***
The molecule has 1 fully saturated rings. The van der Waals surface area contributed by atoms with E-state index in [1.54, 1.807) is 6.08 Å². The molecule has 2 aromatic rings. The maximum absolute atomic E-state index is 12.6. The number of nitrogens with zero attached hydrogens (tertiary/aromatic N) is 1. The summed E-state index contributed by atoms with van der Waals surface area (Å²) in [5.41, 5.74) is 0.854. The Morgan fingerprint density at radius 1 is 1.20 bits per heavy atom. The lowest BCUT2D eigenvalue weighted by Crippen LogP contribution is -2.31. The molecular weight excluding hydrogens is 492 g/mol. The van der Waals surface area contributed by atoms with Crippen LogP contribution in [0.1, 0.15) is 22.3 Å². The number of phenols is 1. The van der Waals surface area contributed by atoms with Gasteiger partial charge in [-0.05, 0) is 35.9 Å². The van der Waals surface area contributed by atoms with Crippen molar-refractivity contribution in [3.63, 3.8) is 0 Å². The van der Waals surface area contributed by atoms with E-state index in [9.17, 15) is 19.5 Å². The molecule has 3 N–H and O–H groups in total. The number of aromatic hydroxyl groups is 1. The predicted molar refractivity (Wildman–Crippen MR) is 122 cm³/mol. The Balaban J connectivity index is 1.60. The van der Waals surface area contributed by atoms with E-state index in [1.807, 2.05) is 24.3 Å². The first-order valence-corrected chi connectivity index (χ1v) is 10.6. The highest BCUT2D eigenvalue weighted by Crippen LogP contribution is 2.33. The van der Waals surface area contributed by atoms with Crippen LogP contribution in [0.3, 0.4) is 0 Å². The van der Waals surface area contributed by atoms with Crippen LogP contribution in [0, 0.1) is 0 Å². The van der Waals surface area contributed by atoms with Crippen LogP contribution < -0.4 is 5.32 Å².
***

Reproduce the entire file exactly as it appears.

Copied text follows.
The molecule has 1 fully saturated rings. The van der Waals surface area contributed by atoms with E-state index in [1.54, 1.807) is 6.08 Å². The molecule has 2 aromatic rings. The maximum absolute atomic E-state index is 12.6. The number of nitrogens with zero attached hydrogens (tertiary/aromatic N) is 1. The summed E-state index contributed by atoms with van der Waals surface area (Å²) in [5.41, 5.74) is 0.854. The Morgan fingerprint density at radius 1 is 1.20 bits per heavy atom. The lowest BCUT2D eigenvalue weighted by Crippen LogP contribution is -2.31. The molecular weight excluding hydrogens is 492 g/mol. The van der Waals surface area contributed by atoms with Crippen LogP contribution in [0.1, 0.15) is 22.3 Å². The number of phenols is 1. The van der Waals surface area contributed by atoms with Gasteiger partial charge in [-0.05, 0) is 35.9 Å². The van der Waals surface area contributed by atoms with Crippen molar-refractivity contribution in [3.63, 3.8) is 0 Å². The van der Waals surface area contributed by atoms with E-state index in [9.17, 15) is 19.5 Å². The molecule has 3 N–H and O–H groups in total. The number of aromatic hydroxyl groups is 1. The predicted molar refractivity (Wildman–Crippen MR) is 122 cm³/mol. The Balaban J connectivity index is 1.60. The van der Waals surface area contributed by atoms with E-state index in [1.807, 2.05) is 24.3 Å². The first-order valence-corrected chi connectivity index (χ1v) is 10.6. The highest BCUT2D eigenvalue weighted by Crippen LogP contribution is 2.33. The van der Waals surface area contributed by atoms with Crippen LogP contribution in [0.3, 0.4) is 0 Å². The van der Waals surface area contributed by atoms with Crippen LogP contribution in [0, 0.1) is 0 Å². The van der Waals surface area contributed by atoms with Crippen LogP contribution < -0.4 is 5.32 Å².